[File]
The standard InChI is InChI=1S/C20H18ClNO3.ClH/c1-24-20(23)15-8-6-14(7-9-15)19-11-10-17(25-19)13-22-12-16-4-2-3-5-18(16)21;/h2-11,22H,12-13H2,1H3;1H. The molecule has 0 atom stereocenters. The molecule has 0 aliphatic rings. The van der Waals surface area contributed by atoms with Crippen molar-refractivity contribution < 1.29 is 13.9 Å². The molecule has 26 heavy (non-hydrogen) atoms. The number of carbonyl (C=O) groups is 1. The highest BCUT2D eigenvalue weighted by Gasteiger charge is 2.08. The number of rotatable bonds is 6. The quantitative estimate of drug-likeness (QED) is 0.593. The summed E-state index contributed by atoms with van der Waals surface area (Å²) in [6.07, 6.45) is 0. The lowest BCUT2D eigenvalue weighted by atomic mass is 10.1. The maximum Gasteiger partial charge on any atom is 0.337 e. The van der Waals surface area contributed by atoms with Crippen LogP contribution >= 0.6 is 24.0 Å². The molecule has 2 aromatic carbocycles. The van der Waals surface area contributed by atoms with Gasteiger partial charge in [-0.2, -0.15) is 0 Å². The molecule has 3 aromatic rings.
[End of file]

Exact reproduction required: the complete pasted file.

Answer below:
The standard InChI is InChI=1S/C20H18ClNO3.ClH/c1-24-20(23)15-8-6-14(7-9-15)19-11-10-17(25-19)13-22-12-16-4-2-3-5-18(16)21;/h2-11,22H,12-13H2,1H3;1H. The molecule has 0 atom stereocenters. The molecule has 0 aliphatic rings. The van der Waals surface area contributed by atoms with Crippen molar-refractivity contribution < 1.29 is 13.9 Å². The molecule has 26 heavy (non-hydrogen) atoms. The number of carbonyl (C=O) groups is 1. The highest BCUT2D eigenvalue weighted by Gasteiger charge is 2.08. The number of rotatable bonds is 6. The quantitative estimate of drug-likeness (QED) is 0.593. The summed E-state index contributed by atoms with van der Waals surface area (Å²) in [6.07, 6.45) is 0. The lowest BCUT2D eigenvalue weighted by atomic mass is 10.1. The maximum Gasteiger partial charge on any atom is 0.337 e. The van der Waals surface area contributed by atoms with Crippen LogP contribution >= 0.6 is 24.0 Å². The molecule has 2 aromatic carbocycles. The van der Waals surface area contributed by atoms with Gasteiger partial charge in [-0.2, -0.15) is 0 Å². The molecule has 3 aromatic rings.